Master storyteller Stephen King presents the classic #1 New York Times bestseller about a mysterious store than can sell you whatever you desire—but not without exacting a terrible price in return.
The town of Castle Rock, Maine has seen its fair share of oddities over the years, but nothing is as peculiar as the little curio shop that’s just opened for business here. Its mysterious proprietor, Leland Gaunt, seems to have something for everyone out on display at Needful Things...interesting items that run the gamut from worthless to priceless. Nothing has a price tag in this place, but everything is certainly for sale. The heart’s desire for any resident of Castle Rock can easily be found among the curiosities...in exchange for a little money and—at the specific request of Leland Gaunt—a whole lot of menace against their fellow neighbors. Everyone in town seems willing to make a deal at Needful Things, but the devil is in the details. And no one takes heed of the little sign hanging on the wall: Caveat emptor. In other words, let the buyer beware...
About the Author
Date of Birth:September 21, 1947
Place of Birth:Portland, Maine
Education:B.S., University of Maine at Orono, 1970
Read an Excerpt
In a small town, the opening of a new store is big news.
It wasn’t as big a deal to Brian Rusk as it was to some; his mother, for instance. He had heard her discussing it (he wasn’t supposed to call it gossiping, she had told him, because gossiping was a dirty habit and she didn’t do it) at some length on the telephone with her best friend, Myra Evans, over the last month or so. The first workmen had arrived at the old building which had last housed Western Maine Realty and Insurance right around the time school let in again, and they had been busily at work ever since. Not that anyone had much idea what they were up to in there; their first act had been to put in a large display window, and their second had been to soap it opaque.
Two weeks ago a sign had appeared in the doorway, hung on a string over a plastic see-through suction-cup.
the sign read.
A NEW KIND OF STORE
“You won’t believe your eyes!”
“It’ll be just another antique shop,” Brian’s mother said to Myra. Cora Rusk had been reclining on the sofa at the time, holding the telephone with one hand and eating chocolate-covered cherries with the other while she watched Santa Barbara on the TV. “Just another antique shop with a lot of phony early American furniture and moldy old crank telephones. You wait and see.”
That had been shortly after the new display window had been first installed and then soaped over, and his mother spoke with such assurance that Brian should have felt sure the subject was closed. Only with his mother, no subject ever seemed to be completely closed. Her speculations and suppositions seemed as endless as the problems of the characters on Santa Barbara and General Hospital.
Last week the first line of the sign hanging in the door was changed to read:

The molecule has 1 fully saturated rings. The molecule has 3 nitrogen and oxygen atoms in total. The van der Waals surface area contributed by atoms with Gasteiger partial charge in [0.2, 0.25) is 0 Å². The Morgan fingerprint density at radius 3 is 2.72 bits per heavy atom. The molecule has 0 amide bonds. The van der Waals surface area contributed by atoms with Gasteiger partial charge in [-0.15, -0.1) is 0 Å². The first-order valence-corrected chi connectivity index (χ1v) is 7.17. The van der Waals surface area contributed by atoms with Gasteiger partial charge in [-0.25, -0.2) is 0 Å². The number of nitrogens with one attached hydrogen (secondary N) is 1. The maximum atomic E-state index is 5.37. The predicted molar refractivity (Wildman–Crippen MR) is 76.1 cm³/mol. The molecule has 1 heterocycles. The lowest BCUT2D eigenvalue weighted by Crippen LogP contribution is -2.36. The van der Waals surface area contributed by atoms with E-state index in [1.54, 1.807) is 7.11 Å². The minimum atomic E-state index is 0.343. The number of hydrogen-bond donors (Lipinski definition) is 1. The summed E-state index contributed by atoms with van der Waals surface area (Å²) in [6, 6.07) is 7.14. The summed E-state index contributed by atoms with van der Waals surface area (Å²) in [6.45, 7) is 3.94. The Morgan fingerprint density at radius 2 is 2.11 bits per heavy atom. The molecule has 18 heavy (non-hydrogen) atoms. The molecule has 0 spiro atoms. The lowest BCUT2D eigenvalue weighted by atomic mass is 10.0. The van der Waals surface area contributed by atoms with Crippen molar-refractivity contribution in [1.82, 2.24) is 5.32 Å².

GRAND OPENING OCTOBER 9TH—BRING YOUR FRIENDS!
Brian was not as interested in the new store as his mother (and some of the teachers; he had heard them talking about it in the teachers’ room at Castle Rock Middle School when it was his turn to be Office Mailman), but he was eleven, and a healthy eleven-year-old boy is interested in anything new. Besides, the name of the place fascinated him. Needful Things: what, exactly, did that mean?
He had read the changed first line last Tuesday, on his way home from school. Tuesday afternoons were his late days. Brian had been born with a harelip, and although it had been surgically corrected when he was seven, he still had to go to speech therapy. He maintained stoutly to everyone who asked that he hated this, but he did not. He was deeply and hopelessly in love with Miss Ratcliffe, and he waited all week for his special ed class to come around. The Tuesday schoolday seemed to last a thousand years, and he always spent the last two hours of it with pleasant butterflies in his stomach.
There were only four other kids in the class, and none of them came from Brian’s end of town. He was glad. After an hour in the same room with Miss Ratcliffe, he felt too exalted for company. He liked to make his way home slowly in the late afternoon, usually pushing his bike instead of riding it, dreaming of her as yellow and gold leaves fell around him in the slanting bars of October sunlight.
His way took him along the three-block section of Main Street across from the Town Common, and on the day he saw the sign announcing the grand opening, he had pushed his nose up to the glass of the door, hoping to see what had replaced the stodgy desks and industrial yellow walls of the departed Western Maine Realtors and Insurance Agents. His curiosity was defeated. A shade had been installed and was pulled all the way down. Brian saw nothing but his own reflected face and cupped hands.
On Friday the 4th, there had been an ad for the new store in Castle Rock’s weekly newspaper, the Call. It was surrounded by a ruffled border, and below the printed matter was a drawing of angels standing back to back and blowing long trumpets. The ad really said nothing that could not be read on the sign dangling from the suction cup: the name of the store was Needful Things, it would open for business at ten o’clock in the morning on October 9th, and, of course, “You won’t believe your eyes.” There was not the slightest hint of what goods the proprietor or proprietors of Needful Things intended to dispense.
This seemed to irritate Cora Rusk a great deal—enough, anyway, for her to put in a rare Saturday-morning call to Myra.